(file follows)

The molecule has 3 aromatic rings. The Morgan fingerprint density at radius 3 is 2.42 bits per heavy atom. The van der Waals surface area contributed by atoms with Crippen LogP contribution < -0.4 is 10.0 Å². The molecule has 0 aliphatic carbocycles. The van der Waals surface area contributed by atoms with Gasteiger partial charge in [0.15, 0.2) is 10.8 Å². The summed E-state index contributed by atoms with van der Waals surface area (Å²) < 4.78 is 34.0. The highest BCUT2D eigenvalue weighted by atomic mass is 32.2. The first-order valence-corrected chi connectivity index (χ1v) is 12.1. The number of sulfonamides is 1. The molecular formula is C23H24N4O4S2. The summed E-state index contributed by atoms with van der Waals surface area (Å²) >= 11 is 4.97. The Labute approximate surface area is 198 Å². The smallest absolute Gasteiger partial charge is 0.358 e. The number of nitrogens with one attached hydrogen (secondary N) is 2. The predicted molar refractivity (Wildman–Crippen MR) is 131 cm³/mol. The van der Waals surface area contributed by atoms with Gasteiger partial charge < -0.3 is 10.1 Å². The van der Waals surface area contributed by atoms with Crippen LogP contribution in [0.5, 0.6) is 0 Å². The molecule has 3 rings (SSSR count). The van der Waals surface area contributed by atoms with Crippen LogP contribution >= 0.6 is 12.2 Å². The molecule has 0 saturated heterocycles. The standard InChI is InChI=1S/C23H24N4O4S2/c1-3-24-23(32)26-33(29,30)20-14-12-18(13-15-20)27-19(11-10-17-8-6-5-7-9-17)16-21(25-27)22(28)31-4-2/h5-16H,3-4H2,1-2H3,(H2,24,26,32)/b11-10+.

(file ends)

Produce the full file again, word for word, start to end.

The molecule has 3 aromatic rings. The Morgan fingerprint density at radius 3 is 2.42 bits per heavy atom. The van der Waals surface area contributed by atoms with Crippen LogP contribution < -0.4 is 10.0 Å². The molecule has 0 aliphatic carbocycles. The van der Waals surface area contributed by atoms with Gasteiger partial charge in [0.15, 0.2) is 10.8 Å². The summed E-state index contributed by atoms with van der Waals surface area (Å²) < 4.78 is 34.0. The highest BCUT2D eigenvalue weighted by atomic mass is 32.2. The first-order valence-corrected chi connectivity index (χ1v) is 12.1. The number of sulfonamides is 1. The molecular formula is C23H24N4O4S2. The summed E-state index contributed by atoms with van der Waals surface area (Å²) >= 11 is 4.97. The Labute approximate surface area is 198 Å². The smallest absolute Gasteiger partial charge is 0.358 e. The number of nitrogens with one attached hydrogen (secondary N) is 2. The predicted molar refractivity (Wildman–Crippen MR) is 131 cm³/mol. The van der Waals surface area contributed by atoms with Gasteiger partial charge < -0.3 is 10.1 Å². The van der Waals surface area contributed by atoms with Crippen LogP contribution in [0.5, 0.6) is 0 Å². The molecule has 3 rings (SSSR count). The van der Waals surface area contributed by atoms with Crippen LogP contribution >= 0.6 is 12.2 Å². The molecule has 0 saturated heterocycles. The standard InChI is InChI=1S/C23H24N4O4S2/c1-3-24-23(32)26-33(29,30)20-14-12-18(13-15-20)27-19(11-10-17-8-6-5-7-9-17)16-21(25-27)22(28)31-4-2/h5-16H,3-4H2,1-2H3,(H2,24,26,32)/b11-10+.